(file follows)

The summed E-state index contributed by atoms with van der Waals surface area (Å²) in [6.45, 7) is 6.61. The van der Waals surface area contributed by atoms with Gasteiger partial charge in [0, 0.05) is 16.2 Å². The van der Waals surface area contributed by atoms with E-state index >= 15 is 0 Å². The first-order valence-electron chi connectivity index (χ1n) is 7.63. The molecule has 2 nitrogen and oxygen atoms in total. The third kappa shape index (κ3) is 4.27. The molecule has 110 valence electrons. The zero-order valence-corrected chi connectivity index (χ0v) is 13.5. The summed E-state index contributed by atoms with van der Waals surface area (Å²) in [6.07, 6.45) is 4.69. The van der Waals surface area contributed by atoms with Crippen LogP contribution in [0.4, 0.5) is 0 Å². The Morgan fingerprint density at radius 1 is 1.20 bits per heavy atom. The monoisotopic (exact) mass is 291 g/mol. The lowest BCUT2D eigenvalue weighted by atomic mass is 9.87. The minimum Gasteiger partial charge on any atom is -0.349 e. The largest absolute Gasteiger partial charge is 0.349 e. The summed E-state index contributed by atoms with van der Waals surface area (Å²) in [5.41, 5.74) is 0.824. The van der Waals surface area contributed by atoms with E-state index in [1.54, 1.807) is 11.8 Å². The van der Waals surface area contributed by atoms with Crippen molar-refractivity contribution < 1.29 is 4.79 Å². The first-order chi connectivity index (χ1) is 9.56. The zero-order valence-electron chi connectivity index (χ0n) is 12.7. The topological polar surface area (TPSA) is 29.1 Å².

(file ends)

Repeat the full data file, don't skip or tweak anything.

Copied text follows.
The summed E-state index contributed by atoms with van der Waals surface area (Å²) in [6.45, 7) is 6.61. The van der Waals surface area contributed by atoms with Gasteiger partial charge in [0, 0.05) is 16.2 Å². The van der Waals surface area contributed by atoms with E-state index >= 15 is 0 Å². The first-order valence-electron chi connectivity index (χ1n) is 7.63. The molecule has 2 nitrogen and oxygen atoms in total. The third kappa shape index (κ3) is 4.27. The molecule has 110 valence electrons. The zero-order valence-corrected chi connectivity index (χ0v) is 13.5. The summed E-state index contributed by atoms with van der Waals surface area (Å²) in [6.07, 6.45) is 4.69. The van der Waals surface area contributed by atoms with Crippen LogP contribution in [0.4, 0.5) is 0 Å². The Morgan fingerprint density at radius 1 is 1.20 bits per heavy atom. The monoisotopic (exact) mass is 291 g/mol. The lowest BCUT2D eigenvalue weighted by atomic mass is 9.87. The minimum Gasteiger partial charge on any atom is -0.349 e. The largest absolute Gasteiger partial charge is 0.349 e. The summed E-state index contributed by atoms with van der Waals surface area (Å²) in [5.41, 5.74) is 0.824. The van der Waals surface area contributed by atoms with E-state index in [1.54, 1.807) is 11.8 Å². The van der Waals surface area contributed by atoms with Crippen molar-refractivity contribution < 1.29 is 4.79 Å². The first-order chi connectivity index (χ1) is 9.56. The zero-order valence-electron chi connectivity index (χ0n) is 12.7. The topological polar surface area (TPSA) is 29.1 Å².